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Facts About Saving Gas

Old habits die hard. Old folklore dies even harder, and it may be costing you money by burning excess fuel. From letting the car warm up before you drive, to starting and stopping the motor, we’ve dug into the car myths that are causing you to lose the most money.

The myths:

  1. Letting the engine come up to temperature. People will often say you can’t drive until the motor is up to operating temps. While this may have been good advice 30 to 40 years ago, it isn’t true anymore. Modern engines have an onboard computer, the Engine Management System (EMS), to moderate them. The EMS won’t let the engine perform in a manner that could damage the engine. Should you hammer the gas and get up to 80 right off the hop? No, but the drive to the freeway should be long enough to get it up and going without too much stress. Save fuel by driving conservatively with a cold engine—no need to waste fuel and pollute the air by idling.
  2. Rolling the windows down is better than running the air conditioner. Again, modern vehicles are well managed by their onboard computers. Also, it doesn’t cost you much extra fuel to run a modern AC system. But rolling the windows down, especially at speed, can affect the car’s aerodynamics, reducing your fuel economy.
  3. Buying gas early in the morning, or when it’s cold outside, gives you more bang for your buck. Simply put, science isn’t behind this. A sealed container of gasoline at 45° F still has the same number of molecules as when the container is at 80° F. Since modern engines account for fuel in the cylinder almost down to the atom, a minor change in volume won’t do much. Not to mention, gas stations store fuel in underground containers where the temperature doesn’t change a whole lot.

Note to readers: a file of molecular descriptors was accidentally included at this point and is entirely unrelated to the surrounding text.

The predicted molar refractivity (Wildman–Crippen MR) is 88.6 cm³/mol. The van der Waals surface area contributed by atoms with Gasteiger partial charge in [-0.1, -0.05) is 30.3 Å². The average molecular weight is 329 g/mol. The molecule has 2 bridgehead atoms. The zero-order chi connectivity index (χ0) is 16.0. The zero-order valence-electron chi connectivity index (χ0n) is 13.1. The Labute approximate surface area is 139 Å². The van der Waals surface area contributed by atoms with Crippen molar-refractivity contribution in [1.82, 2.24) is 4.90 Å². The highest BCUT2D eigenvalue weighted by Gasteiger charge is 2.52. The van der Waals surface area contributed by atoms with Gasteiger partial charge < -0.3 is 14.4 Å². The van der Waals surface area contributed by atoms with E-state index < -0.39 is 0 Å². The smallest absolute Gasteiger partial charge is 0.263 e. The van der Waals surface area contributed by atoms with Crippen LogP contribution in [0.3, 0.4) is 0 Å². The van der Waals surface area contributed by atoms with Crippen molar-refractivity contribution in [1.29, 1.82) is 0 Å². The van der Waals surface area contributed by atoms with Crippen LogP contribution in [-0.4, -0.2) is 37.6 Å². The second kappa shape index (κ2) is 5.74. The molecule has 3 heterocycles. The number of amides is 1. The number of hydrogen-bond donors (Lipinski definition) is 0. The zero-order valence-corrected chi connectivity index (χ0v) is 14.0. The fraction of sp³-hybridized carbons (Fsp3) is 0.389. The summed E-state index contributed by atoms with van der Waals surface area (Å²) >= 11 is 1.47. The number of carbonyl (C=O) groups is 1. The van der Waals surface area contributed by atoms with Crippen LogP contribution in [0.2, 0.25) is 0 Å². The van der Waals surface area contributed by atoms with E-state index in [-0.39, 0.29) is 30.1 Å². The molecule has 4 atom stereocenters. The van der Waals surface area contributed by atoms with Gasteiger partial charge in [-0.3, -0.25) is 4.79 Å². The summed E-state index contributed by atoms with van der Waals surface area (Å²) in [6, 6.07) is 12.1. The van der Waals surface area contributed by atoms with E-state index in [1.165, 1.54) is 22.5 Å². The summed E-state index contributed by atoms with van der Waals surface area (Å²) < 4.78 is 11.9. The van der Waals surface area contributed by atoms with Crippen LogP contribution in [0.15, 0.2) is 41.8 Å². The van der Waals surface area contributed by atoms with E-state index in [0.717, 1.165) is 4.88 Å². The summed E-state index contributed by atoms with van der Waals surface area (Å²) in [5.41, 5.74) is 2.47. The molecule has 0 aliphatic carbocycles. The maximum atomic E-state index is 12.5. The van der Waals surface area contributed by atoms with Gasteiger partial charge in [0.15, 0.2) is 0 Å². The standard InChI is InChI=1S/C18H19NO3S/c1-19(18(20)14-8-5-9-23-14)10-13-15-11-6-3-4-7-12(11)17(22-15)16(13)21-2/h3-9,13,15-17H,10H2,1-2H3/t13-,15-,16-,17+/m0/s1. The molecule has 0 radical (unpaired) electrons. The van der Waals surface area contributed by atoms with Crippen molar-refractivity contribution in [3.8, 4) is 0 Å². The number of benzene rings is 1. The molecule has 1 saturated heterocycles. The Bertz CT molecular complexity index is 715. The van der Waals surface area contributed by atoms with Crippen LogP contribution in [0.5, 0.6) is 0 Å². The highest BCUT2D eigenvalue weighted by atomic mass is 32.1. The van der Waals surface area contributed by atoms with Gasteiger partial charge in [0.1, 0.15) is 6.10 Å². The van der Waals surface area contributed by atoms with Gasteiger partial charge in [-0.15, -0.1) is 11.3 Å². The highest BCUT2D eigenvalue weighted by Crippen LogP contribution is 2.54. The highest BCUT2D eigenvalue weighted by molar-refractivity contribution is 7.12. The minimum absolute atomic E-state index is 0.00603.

4. Running the heater saves or uses more gas. Both are untrue, with the exception of old Volkswagons with gas heaters. The cabin heater in your car is a smaller version of the radiator that blows air into the car. Coolant flows through the engine, then passes through the heater core. Air blows through, pulling off heat and keeping your toes warm. Except for the fan, it is a passive system. Some people argue that running the heat saves gas because it increases the cooling surface. If you’re looking to save fuel in the winter, it’s more related to slower driving or fewer miles. If you see a decrease in mileage, it may be a result of the winter gas used in colder climates.
  5. Starting and stopping the engine uses a lot of fuel. This is one of those holdovers that might have been true years ago but isn’t anymore. Again, the EMS is running the show, and it’s aware of what’s going on. Old, carbureted cars sputtered and chugged to life, the mechanical fuel system pushing gas everywhere. Fuel-injected vehicles don’t use fuel until the starter motor gets the engine spinning.

If you want to save fuel while driving, there are a few things you can do to see real improvement in your mileage. Drive with more caution, avoiding sudden starts and stops. Keep your car well maintained—not just the engine, but the body too. Aerodynamics can get thrown off by the smallest dents or missing trim pieces. Keep your tires properly inflated. And avoid hauling around weight that you don’t need.

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